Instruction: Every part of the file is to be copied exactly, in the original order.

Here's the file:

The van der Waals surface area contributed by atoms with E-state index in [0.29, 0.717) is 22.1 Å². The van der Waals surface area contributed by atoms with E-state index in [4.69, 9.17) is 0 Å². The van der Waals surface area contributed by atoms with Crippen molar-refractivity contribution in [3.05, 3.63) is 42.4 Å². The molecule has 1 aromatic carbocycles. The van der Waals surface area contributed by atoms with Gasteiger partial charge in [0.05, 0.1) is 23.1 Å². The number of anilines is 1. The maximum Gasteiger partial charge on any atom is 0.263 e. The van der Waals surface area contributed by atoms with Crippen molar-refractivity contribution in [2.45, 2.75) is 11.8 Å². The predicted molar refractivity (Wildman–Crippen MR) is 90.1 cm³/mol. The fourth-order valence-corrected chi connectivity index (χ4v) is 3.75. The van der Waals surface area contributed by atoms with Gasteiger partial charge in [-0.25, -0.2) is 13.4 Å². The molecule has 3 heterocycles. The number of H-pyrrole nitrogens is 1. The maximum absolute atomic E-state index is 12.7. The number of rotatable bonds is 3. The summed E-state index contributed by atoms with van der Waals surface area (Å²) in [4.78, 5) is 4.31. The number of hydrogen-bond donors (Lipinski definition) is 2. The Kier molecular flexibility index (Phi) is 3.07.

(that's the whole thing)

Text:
The van der Waals surface area contributed by atoms with E-state index in [0.29, 0.717) is 22.1 Å². The van der Waals surface area contributed by atoms with E-state index in [4.69, 9.17) is 0 Å². The van der Waals surface area contributed by atoms with Crippen molar-refractivity contribution in [3.05, 3.63) is 42.4 Å². The molecule has 1 aromatic carbocycles. The van der Waals surface area contributed by atoms with Gasteiger partial charge in [0.05, 0.1) is 23.1 Å². The number of anilines is 1. The maximum Gasteiger partial charge on any atom is 0.263 e. The van der Waals surface area contributed by atoms with Crippen molar-refractivity contribution in [2.45, 2.75) is 11.8 Å². The predicted molar refractivity (Wildman–Crippen MR) is 90.1 cm³/mol. The fourth-order valence-corrected chi connectivity index (χ4v) is 3.75. The van der Waals surface area contributed by atoms with Gasteiger partial charge in [-0.25, -0.2) is 13.4 Å². The molecule has 3 heterocycles. The number of H-pyrrole nitrogens is 1. The maximum absolute atomic E-state index is 12.7. The number of rotatable bonds is 3. The summed E-state index contributed by atoms with van der Waals surface area (Å²) in [4.78, 5) is 4.31. The number of hydrogen-bond donors (Lipinski definition) is 2. The Kier molecular flexibility index (Phi) is 3.07.